Liz Westbrook

Despite a spate of high-profile cases among the “DC elite” in recent weeks, the federal government seems eager to turn the page on COVID-19. 

Anthony Fauci, M.D. recently announced that we are no longer in a “pandemic phase” of the disease and most observers expect the recent extension of the Public Health Emergency (PHE) to be the final 90-day renewal. If this is indeed the case, the federal PHE will end on July 15, and the many telehealth waivers that are tied to it will end 151 days thereafter, per the recently-passed 2022 budget. 

Several states have already begun rescinding their own PHEs, and in a memo dated April 7, the Centers for Medicare & Medicaid Services declined extending some of its own emergency-related policies for specific providers, including the use of telehealth in nursing facilities. This has alarmed many in the long-term care world and led industry organizations to seek reconsideration or clarification from CMS. The April 7 memo has been a wakeup call that the federal government really is ready to sunset many of the policies of the COVID-19 era, no matter how popular they are. 

Advocacy for greater telehealth utilization and reimbursement significantly predates the COVID-19 pandemic, but the range of waivers and permissions granted by Congress and CMS since March of 2020 has spurred greater activity on Capitol Hill, with advocates hoping to capitalize on newfound political will and cohesion to pass real reform. 

Stakeholders hoped the widespread uptake and popularity of telehealth over the last two years would finally permanently turn the tide on an issue that many in Congress and the Congressional Budget Office have long-deemed too expensive. Unfortunately, despite patient support for virtual care, and data that illustrates its cost, access and outcomes efficacy in a range of settings, many lawmakers still deem the price tag too high to make PHE reimbursement policies permanent. 

Asked in March to weigh in on proposals to extend the PHE telehealth waivers for one or two years, the CBO predicted just five months of extended policies would cost $633 million. The Committee for a Responsible Federal Budget recently extrapolated that figure forward, predicting a cost of $25 billion for 10 years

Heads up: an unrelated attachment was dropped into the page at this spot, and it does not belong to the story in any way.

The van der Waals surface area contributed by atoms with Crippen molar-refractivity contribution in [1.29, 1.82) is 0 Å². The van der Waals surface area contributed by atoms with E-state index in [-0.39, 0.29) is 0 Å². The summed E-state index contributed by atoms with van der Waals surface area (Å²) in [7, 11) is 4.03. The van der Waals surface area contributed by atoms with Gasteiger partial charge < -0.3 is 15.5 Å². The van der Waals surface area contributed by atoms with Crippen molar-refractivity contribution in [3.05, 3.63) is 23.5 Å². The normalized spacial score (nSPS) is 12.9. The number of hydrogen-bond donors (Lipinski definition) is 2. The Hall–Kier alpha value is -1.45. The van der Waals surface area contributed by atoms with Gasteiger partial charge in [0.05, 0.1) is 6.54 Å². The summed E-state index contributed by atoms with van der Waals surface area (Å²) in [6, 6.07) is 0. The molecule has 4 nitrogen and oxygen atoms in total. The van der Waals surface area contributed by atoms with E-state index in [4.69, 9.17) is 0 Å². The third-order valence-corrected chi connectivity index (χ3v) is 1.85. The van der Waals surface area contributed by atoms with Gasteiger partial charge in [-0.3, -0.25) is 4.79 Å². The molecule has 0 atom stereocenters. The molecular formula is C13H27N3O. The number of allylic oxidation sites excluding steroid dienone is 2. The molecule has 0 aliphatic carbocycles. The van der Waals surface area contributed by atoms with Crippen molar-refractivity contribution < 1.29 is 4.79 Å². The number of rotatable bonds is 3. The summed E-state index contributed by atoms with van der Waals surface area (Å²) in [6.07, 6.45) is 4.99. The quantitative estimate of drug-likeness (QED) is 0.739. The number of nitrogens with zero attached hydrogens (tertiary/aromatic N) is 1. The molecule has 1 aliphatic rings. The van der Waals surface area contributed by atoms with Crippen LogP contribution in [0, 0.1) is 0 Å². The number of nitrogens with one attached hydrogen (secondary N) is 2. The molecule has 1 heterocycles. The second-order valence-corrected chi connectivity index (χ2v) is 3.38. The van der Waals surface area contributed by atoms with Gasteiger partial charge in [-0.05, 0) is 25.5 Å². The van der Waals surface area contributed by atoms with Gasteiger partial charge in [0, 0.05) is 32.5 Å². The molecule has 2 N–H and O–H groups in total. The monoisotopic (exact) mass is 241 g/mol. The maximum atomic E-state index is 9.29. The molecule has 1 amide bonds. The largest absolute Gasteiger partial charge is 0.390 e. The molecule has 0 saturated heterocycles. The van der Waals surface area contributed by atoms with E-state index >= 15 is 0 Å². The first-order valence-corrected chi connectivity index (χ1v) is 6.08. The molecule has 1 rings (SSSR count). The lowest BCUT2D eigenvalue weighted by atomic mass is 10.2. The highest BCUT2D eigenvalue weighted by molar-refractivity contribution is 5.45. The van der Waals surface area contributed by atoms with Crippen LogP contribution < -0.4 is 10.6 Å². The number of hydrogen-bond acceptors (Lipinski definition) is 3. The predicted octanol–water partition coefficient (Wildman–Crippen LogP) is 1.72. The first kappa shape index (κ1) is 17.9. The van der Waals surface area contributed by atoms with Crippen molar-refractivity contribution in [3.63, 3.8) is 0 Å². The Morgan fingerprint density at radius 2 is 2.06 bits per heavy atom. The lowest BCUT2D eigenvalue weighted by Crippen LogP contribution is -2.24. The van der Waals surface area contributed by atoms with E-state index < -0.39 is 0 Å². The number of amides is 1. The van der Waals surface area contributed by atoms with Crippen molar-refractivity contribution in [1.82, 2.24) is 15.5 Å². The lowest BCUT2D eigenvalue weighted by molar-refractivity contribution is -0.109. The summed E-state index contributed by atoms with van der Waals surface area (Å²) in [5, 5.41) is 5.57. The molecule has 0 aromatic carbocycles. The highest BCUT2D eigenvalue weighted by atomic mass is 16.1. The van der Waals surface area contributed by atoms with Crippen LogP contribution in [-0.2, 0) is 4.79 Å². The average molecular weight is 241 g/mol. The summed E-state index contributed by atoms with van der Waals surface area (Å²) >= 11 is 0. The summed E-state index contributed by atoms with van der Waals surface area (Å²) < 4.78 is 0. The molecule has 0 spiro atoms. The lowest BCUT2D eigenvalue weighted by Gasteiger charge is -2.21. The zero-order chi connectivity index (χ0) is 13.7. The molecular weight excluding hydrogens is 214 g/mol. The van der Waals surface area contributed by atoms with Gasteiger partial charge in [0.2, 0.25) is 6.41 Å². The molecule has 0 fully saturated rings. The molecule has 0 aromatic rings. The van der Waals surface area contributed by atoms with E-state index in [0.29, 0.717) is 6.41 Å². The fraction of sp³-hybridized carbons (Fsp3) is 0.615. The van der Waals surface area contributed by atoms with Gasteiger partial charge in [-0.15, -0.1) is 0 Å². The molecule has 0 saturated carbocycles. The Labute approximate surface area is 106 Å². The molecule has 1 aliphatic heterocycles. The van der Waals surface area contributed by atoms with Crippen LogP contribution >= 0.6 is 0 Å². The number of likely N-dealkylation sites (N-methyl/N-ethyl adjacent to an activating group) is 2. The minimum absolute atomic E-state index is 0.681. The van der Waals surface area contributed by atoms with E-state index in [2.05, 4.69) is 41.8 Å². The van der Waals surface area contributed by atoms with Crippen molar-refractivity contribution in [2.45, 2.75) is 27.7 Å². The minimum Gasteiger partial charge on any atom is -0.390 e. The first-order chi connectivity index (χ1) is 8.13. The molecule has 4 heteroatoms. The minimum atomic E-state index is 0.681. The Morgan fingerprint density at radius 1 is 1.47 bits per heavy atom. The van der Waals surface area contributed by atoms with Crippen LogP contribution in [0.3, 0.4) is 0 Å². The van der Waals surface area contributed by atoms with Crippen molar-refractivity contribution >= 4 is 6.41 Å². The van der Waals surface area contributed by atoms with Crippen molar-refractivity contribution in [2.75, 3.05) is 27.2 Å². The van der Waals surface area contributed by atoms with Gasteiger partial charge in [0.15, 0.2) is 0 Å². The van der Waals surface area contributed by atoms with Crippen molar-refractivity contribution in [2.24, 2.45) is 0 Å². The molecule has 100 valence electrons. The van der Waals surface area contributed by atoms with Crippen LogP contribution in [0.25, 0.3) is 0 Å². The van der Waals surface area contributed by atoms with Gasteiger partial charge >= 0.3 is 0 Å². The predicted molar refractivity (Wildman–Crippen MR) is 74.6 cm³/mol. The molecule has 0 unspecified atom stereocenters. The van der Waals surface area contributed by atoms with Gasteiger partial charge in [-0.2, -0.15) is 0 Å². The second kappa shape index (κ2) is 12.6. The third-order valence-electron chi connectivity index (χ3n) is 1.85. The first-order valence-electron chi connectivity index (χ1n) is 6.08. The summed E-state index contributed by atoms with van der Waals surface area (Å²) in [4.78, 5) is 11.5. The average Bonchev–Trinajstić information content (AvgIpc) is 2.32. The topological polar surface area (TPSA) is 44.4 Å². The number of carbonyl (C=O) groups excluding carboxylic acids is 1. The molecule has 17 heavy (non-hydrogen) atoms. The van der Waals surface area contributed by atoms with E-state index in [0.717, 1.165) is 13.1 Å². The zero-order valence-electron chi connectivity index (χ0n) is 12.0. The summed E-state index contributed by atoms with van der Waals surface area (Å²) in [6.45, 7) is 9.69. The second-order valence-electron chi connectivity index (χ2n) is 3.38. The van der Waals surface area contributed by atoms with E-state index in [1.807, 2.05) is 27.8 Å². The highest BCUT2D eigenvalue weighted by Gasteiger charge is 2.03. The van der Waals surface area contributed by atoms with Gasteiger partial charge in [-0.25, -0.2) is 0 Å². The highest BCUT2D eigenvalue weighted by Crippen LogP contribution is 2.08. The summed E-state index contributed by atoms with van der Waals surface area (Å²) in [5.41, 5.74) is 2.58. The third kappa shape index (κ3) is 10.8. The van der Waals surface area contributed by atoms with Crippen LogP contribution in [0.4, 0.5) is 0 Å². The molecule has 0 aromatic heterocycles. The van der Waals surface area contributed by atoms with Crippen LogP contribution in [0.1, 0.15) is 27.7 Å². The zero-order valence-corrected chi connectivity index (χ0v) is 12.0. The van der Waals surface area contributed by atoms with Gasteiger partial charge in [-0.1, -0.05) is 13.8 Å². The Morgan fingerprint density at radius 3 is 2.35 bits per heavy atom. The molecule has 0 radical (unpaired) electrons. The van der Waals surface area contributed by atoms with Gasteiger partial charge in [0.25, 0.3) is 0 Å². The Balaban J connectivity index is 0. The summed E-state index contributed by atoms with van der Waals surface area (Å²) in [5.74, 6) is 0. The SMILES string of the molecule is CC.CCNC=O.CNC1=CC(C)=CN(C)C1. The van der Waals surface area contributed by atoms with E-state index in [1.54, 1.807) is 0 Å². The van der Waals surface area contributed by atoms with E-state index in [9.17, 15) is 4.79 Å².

Unless Congress and the CBO embrace the increasing trove of data that suggests that telehealth is in fact fiscally comparable to in-person visits, we are likely to see a significant rollback of currently available and reimbursable telehealth services come December. 

There is still time to lobby Congress for permanent changes, but there will be competition over what stays and what goes. There are dozens of bills out there ranging from broad telehealth reform such as repeal of 1834(m)’s geographic and originating site restrictions — a provision included in numerous pieces of legislation including the high-profile Cures 2.0, to more narrow proposals like continued audio-only reimbursement for mental health visits. 

On the long-term care side, Senators Cardin (D-MD) and John Thune (R-SD) have once again introduced the RUSH Act, which would create a Medicare Shared Savings Program for facilities that demonstrate a reduction in hospitalizations through the use of telehealth in skilled nursing facilities. Capitol Hill will be awash with stakeholders advocating for their slice of the telehealth pie for the rest of the year.  

It remains to be seen which proposals will win permanent support when the 151-day extension ends, presumably in December: Will Congress pass wide-ranging telehealth legislation, or will just a few niche areas receive permanent approval?

Patients and providers who want to see their virtual care continue have only a few months to get their message — and data — to lawmakers. COVID-19 has created a unique laboratory for innovation in healthcare delivery and it would be a shame to waste this opportunity to finally pass bold telehealth reform.  

Liz Westbrook is a Senior Advisor, Government Relations for Buchanan Ingersoll & Rooney. She has spent over a decade on Capitol Hill and in various federal agencies, including the Office of the National Coordinator for Health IT, Patient-Centered Outcomes Research Institute and Veterans Health Administration. She focuses her work on the complicated intersection of rapidly advancing technologies and the regulatory process with an eye toward innovation and telehealth.

The opinions expressed in McKnight’s Long-Term Care News guest submissions are the author’s and are not necessarily those of McKnight’s Long-Term Care News or its editors.